muscular dystrophy

Osteopathic primary care physicians’ guide to muscular dystrophy

Osteopathic structural examinations may be key to early diagnosis and better outcomes for patients with DMD.

Muscular dystrophy is a progressive and severely debilitating disease that affects one in 3,600 to 6,000 live male births. Although there is no cure for muscular dystrophy, an osteopathic examination can lead to an early diagnosis, which may minimize morbidity and maximize lifespan.

In a recent article in The Journal of the American Osteopathic Association, Christopher Carls, OMS III, and Predrag Krajacic, MD, of the West Virginia School of Osteopathic Medicine review the most common form of muscular dystrophy, Duchenne muscular dystrophy (DMD).

“Muscular dystrophy is typically diagnosed when patients are about 5 years old, however caregivers often see telltale signs such as gross motor delay and muscle weakness a year before they bring their concerns to the physician,” says Dr. Krajacic. 

“The osteopathic structural examination can reveal tissue texture changes and somatic dysfunctions that can potentially indicate muscular dystrophy and inform primary care physicians as to which diagnostic tests are needed.”

Improving the time to diagnosis can add years to the patients’ lives. An untreated patient with DMD has an average lifespan of 19 years, according to Dr Krajacic, “but a treated patient can typically expect to live 20 additional years.”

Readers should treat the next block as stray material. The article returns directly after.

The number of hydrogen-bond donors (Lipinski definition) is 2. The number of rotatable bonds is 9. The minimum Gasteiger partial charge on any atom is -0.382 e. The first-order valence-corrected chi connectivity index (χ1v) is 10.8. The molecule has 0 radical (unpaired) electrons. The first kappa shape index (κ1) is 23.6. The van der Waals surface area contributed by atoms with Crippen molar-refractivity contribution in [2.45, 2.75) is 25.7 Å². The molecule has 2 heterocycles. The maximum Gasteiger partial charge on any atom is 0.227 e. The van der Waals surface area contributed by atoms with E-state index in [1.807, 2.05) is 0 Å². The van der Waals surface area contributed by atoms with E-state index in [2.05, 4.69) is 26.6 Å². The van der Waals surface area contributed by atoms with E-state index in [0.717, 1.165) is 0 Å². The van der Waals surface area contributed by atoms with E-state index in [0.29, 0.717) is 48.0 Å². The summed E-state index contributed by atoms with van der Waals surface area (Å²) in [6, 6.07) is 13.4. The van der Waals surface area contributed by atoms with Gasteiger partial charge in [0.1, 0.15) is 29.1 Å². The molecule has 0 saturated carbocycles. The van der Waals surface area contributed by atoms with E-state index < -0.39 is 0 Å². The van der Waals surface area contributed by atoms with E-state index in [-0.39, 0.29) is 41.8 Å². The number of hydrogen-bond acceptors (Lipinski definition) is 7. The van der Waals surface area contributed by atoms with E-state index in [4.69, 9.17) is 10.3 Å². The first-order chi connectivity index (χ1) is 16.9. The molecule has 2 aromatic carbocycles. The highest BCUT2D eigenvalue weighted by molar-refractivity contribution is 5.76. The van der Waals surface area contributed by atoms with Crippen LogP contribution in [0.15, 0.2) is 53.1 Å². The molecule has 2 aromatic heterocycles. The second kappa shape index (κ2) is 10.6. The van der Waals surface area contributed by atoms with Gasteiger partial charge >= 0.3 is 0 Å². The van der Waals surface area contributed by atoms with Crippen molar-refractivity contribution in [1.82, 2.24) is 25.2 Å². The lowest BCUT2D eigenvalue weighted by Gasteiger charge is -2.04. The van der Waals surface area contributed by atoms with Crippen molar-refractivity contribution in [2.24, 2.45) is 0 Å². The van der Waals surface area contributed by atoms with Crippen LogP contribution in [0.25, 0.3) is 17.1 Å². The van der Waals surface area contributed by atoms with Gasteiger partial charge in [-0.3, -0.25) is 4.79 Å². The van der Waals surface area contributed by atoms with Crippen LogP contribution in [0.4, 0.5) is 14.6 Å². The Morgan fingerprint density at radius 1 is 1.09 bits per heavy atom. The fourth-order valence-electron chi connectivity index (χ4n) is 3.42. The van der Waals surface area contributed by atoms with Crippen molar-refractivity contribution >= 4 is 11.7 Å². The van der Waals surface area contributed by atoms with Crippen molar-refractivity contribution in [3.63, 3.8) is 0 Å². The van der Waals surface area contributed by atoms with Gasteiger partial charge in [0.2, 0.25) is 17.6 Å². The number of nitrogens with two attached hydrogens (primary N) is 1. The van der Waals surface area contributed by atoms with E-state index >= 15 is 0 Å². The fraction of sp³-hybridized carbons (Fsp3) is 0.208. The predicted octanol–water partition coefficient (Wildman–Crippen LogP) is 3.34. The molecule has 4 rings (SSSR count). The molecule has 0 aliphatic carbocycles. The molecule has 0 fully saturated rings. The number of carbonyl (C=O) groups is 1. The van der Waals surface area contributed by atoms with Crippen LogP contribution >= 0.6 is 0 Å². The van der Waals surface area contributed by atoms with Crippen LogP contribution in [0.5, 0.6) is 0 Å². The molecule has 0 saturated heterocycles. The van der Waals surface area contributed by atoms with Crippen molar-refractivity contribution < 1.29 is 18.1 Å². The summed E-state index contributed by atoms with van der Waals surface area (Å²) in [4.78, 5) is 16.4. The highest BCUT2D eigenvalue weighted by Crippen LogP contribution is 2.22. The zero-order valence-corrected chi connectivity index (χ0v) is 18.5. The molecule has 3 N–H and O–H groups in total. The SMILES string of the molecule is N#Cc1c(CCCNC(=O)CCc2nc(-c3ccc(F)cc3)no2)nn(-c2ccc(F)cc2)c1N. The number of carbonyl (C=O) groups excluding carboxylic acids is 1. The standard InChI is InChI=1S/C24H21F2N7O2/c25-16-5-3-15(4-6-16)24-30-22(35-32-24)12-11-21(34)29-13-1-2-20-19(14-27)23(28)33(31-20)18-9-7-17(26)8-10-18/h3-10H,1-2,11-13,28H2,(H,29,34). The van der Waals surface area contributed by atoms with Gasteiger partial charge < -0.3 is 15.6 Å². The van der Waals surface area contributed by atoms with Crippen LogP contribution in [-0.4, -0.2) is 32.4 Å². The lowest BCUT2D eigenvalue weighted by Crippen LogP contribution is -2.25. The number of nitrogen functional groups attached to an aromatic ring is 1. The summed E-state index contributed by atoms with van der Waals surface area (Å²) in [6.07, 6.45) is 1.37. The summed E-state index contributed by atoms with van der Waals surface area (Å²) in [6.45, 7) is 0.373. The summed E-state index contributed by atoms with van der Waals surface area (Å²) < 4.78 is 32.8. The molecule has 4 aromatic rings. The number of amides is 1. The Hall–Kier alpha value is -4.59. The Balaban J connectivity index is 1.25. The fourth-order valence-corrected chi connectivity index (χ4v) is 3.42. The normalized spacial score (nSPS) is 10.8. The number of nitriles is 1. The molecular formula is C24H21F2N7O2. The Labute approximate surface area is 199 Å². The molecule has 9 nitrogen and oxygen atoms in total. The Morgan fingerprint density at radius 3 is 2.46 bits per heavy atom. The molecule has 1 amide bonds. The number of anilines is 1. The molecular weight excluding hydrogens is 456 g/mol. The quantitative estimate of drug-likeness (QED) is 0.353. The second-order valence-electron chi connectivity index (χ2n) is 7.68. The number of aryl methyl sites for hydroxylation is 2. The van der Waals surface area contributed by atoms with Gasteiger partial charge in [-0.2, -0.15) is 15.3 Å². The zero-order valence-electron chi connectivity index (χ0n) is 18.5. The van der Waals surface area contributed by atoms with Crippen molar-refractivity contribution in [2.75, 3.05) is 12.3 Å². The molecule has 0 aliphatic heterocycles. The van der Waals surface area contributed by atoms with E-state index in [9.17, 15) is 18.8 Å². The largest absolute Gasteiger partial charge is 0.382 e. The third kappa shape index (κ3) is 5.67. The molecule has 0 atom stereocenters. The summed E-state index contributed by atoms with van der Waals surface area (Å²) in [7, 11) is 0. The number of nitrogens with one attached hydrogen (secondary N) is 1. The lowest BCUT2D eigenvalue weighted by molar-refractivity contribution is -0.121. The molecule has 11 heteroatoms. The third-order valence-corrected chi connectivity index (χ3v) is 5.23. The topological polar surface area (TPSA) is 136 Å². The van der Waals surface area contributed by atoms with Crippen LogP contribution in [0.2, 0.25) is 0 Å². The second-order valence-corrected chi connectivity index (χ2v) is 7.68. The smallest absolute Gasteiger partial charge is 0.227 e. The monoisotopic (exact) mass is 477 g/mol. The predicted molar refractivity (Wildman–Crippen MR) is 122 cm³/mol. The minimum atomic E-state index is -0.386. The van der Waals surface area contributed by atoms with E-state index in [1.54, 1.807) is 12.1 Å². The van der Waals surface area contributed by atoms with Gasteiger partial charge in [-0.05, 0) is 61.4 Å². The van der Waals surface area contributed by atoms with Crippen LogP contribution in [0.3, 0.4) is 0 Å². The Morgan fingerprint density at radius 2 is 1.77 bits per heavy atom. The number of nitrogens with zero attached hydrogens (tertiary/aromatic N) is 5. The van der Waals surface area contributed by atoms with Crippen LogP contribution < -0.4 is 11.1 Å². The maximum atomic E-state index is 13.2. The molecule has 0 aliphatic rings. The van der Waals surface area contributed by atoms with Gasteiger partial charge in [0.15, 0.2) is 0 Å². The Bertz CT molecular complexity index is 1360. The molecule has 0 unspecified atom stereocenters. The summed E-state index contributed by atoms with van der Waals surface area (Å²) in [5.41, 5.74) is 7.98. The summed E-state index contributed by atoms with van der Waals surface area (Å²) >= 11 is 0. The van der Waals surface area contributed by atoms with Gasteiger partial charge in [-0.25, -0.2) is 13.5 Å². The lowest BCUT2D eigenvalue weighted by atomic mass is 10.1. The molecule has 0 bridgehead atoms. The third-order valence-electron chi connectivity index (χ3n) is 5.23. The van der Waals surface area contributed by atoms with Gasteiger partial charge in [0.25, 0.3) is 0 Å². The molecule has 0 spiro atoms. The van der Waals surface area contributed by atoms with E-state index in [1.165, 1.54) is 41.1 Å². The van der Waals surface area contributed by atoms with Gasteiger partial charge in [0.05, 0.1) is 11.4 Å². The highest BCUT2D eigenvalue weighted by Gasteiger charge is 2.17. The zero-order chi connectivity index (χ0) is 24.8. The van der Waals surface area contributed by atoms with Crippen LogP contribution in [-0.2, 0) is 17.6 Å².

Dr. Krajacic says osteopathic primary care physicians can also make an impact on care and outcomes in patients with muscular dystrophy.

Although more research is needed regarding the effectiveness of osteopathic manipulative treatment in managing muscular dystrophy, the authors note that OMT may address some of the specific consequences of the structural and musculoskeletal dysfunctions that are common in patients with DMD, such as low back pain and pneumonia.

Read the full article, which further outlines diagnostic tools, pharmacologic treatment options, and interprofessional care in the June issue of the JAOA.

    1 comment

    1. “May” is the key word, may be key to early diagnosis, I’m not buying that. NOPE!! Like most osteopathic manipulative treatments, “more research” is needed to verify effectiveness. The problem you ask? This research is rarely completed.

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